Suspect in ricin letters addressed to Obama and Senator, arreste - KAIT-Jonesboro, AR-News, weather, sports

Suspect in ricin letters addressed to Obama and Senator, arrested

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(RNN) - A suspect has been arrested in connection to the possibly ricin-laced letters that were sent to President Barack Obama and Sen. Roger Wicker, R-MS.

Paul Kevin Curtis, 45, of Corinth, MS was taken into custody by federal authorities.

The FBI says special agents arrested Curtis at his home on Wednesday.

Corinth is near the Tennessee-Mississippi state border and nearly 98 miles east of Memphis.

The letters that were sent to Obama and Sen. Wicker were reported to have said, "To see a wrong and not expose it, is to become a silent partner to its continuance."

They were both signed, "I am KC and I approve this message."

The letters were postmarked in nearby Memphis, TN. Tupelo's mail is routed through Memphis, according to the Clarion Ledger.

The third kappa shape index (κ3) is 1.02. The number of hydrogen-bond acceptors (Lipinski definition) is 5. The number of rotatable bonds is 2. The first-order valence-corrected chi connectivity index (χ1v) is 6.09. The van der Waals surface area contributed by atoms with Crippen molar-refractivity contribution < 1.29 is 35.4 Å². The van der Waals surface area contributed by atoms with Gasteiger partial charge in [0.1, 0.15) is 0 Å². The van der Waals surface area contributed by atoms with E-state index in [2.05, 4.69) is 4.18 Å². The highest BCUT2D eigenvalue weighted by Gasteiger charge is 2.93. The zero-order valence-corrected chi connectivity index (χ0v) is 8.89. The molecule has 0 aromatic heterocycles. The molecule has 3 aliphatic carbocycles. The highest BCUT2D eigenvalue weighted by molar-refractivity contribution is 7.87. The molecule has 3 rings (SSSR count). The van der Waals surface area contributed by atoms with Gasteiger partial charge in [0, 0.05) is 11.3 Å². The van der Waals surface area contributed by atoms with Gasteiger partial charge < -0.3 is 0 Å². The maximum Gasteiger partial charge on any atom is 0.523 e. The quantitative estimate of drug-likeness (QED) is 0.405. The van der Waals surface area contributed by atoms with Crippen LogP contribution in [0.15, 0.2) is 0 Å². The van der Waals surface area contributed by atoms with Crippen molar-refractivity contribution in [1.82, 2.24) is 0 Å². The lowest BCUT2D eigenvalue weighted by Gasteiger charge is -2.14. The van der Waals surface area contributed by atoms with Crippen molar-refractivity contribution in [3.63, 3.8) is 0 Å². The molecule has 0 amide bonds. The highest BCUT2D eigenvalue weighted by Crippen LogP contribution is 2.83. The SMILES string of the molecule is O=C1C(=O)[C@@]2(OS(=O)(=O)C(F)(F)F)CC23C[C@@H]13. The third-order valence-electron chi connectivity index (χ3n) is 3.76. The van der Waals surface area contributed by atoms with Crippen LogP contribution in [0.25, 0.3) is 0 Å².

Curtis has been under investigation for some time because he had been sending letters to Wicker for some time, CNN reported.

Field tests showed that the letters tested positive for ricin. However, those tests are not conclusive and lab test results are expected within the coming days.

Wednesday also came with other suspicious activity at various senators' offices and at the Capitol.

According to the Associated Press, Capitol police spokeswoman Makema Turner said late Wednesday the three packages in the Capitol complex turned out to be safe. Turner also said the man who was stopped in connection with the packages was still being questioned.

CNN reported that authorities called the suspicious mail sent to Arizona Sen. Jeff Flake's office earlier Wednesday was a false alarm, while the suspicious mail sent to the Saginaw, MI offices of Sen. Carl Levin are still being investigated.

Ricin is a poison that is present in castor beans, according the New York State Department of Health. It is part of the waste that is produced during the production of castor oil and as such, is one of the most easily produced plant toxins.

The chemical is extremely deadly, and an amount as small as a pinhead, about 500 micrograms, can be enough to kill.

Copyright 2013 Ray com News Network. All rights reserved.

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